Geologic studies of the Leadville Dolomite
Geochemical studies of Leadville Formation dolomites provide information about the solutions from which they formed. Seven dolomite types can be grouped into six geochemical types on the basis of trace element contents and oxygen isotopes. Medium and coarse crystalline dolomite are indistinguishable on the basis of either trace element or oxygen isotope contents. Low trace element abundances and slightly negative δ18OPDB values are snggestive of diagenesis in solutions containing a significant meteoric component.
Fine crystalline dolomite formed penecontemporaneously with deposition and contains heavier oxygen than either medium or coarse crystalline dolomite or undolomitized Leadville Limestone. The oxygen isotope data supports dolomitization of fine crystalline dolomite by evaporatively concentrated sea water followed by stabilization by meteoric water.
Two varieties of zebra spar dolomite precipitated into cavities formed during karst dissolution. Trace element abundances and 18O composition of earlier formed “cloudy zebra spar” are similar to those of medium and coarse crystalline dolomite and suggest that this dolomite formed as cement during karst solution erosion. Later formed “clear zebra spar” contains lighter oxygen and higher Fe and other trace elements, and fluid inclusions in it indicate precipitation above 130°C from evolved brines. This dolomite is interpreted to have formed from sedimeutary brine fluids after burial by Pennsylvanian sediments. Baroque dolomite occurring as cement in karst breccia bodies contains very light oxygen (δ18OPDB = —20%) and is high in Fe, Mn, and base metals. This dolomite is intimately associated with sphalerite and galena in some ore deposits and formed by recrystallization of detrital dolomite sand in karst breccias during ore deposition.
Paleomagnetic studies reveal a well-defined late Paleozoic remanence in most dolomite types spatially removed from Laramide-Tertiary igneous activity. The remanences are carried in magnetite of possible diagenetic origin. Preservation of these remanences suggests that these rocks have not undergone significant aquatic alteration since late Paleozoic time.
Figures & Tables
Carbonate-Hosted Sulfide Deposits of the Central Colorado Mineral Belt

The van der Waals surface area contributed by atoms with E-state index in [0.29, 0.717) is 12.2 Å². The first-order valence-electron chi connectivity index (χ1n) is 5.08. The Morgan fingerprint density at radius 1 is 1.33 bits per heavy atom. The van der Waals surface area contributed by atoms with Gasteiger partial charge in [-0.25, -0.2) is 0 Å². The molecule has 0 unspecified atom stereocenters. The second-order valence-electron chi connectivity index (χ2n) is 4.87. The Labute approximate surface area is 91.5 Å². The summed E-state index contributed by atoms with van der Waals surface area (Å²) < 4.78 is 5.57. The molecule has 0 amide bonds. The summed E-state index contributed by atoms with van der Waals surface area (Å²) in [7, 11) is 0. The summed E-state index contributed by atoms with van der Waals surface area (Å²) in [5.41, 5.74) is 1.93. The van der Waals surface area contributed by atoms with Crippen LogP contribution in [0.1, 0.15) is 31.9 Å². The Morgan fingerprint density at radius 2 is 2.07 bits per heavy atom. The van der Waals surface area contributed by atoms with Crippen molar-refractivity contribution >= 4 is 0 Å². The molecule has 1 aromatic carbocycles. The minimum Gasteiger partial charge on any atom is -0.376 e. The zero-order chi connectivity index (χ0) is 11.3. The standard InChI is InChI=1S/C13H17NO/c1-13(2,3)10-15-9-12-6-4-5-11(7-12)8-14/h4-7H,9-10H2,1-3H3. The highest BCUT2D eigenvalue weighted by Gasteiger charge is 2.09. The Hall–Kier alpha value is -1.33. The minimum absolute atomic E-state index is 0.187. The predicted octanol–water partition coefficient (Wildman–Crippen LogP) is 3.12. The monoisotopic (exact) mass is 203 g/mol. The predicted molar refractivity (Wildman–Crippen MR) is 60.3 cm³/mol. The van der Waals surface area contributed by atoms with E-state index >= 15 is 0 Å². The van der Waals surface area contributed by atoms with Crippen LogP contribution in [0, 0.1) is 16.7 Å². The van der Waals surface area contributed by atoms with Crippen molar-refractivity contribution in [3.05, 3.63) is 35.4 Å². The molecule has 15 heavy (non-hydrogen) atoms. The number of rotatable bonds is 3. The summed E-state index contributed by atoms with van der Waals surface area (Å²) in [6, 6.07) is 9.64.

The carbonate-hosted ore deposits at Leadville, Gil-man, Red Cliff, Aspen, Alma, Tincup, Kokomo, and Mount Sherman have enjoyed a long and storied production history. These orebodies, as well as dozens of smaller deposits, are all located in the central Colorado mineral belt and together constitute an important metallogenic province (Figs. 1 and 2).
Recorded metal production of the major districts in this province to date has consisted of 1,630,000 metric tons of zinc, 1,500,000 metric tons of lead, 145,000 metric tons of copper, 15,600,000 kg of silver, and 110,000 kg of gold (Table 1). For several reasons these figures represent only a portion of the metal concentrated by nature in these deposits:
1. Early production records are probably incomplete.
2. Inefficient methods were used to process much of the ore mined during the 1800s, particnlarly for zinc and copper.
3. The ores in the principal mining districts were partially removed by erosion prior to mining.
4. Significant reserves remain in the Leadville district.
In comparison to other mining districts around the world, the carbonate-hosted sulfide deposits of the central Colorado mineral belt have produced relatively low tonnages of high-grade ore (Table 2). The largest of the districts is Leadville, which to date has produced aboul 24,000,000 metric tons of polymetallic ore. By contrast, the Aspen district has produced only an estimated 4,000,000 metric tons of ore (Table 2), but that ore averaged about 1,000 g/metric ton silver. Although all of the deposits in this metallogenic province are polymetallic, the economic significance of the various metals is not equal. The ores at Gilman, Aspen, and Leadville were valuable primarily for their contained Zn-Cu-Ag, Ag-Pb, and Ag-Au-Pb-Zn, respectively (Table 2).
The first discovery of gold in Colorado was made in July 1858, in a stream draining the eastern Rocky Mountains. This led to the “Pike's Peak” gold rush of 1859, during which an estimated 50,000 people moved into the area (Blair, 1980). These so-called “Fifty-Niners” established most of the mining districts in the northeast portion of the Colorado mineral belt during the summer of 1859. By late 1859 the prospectors had penetrated the Continental Divide, and in April 1860, the placer gold deposits at Leadville were discovered.
A rush to Leadville ensued, and as a result of heavy mining pressure, the Leadville placers were essentially depleted by 1868. The much larger and more valuable carbonate replacement ores at Leadville,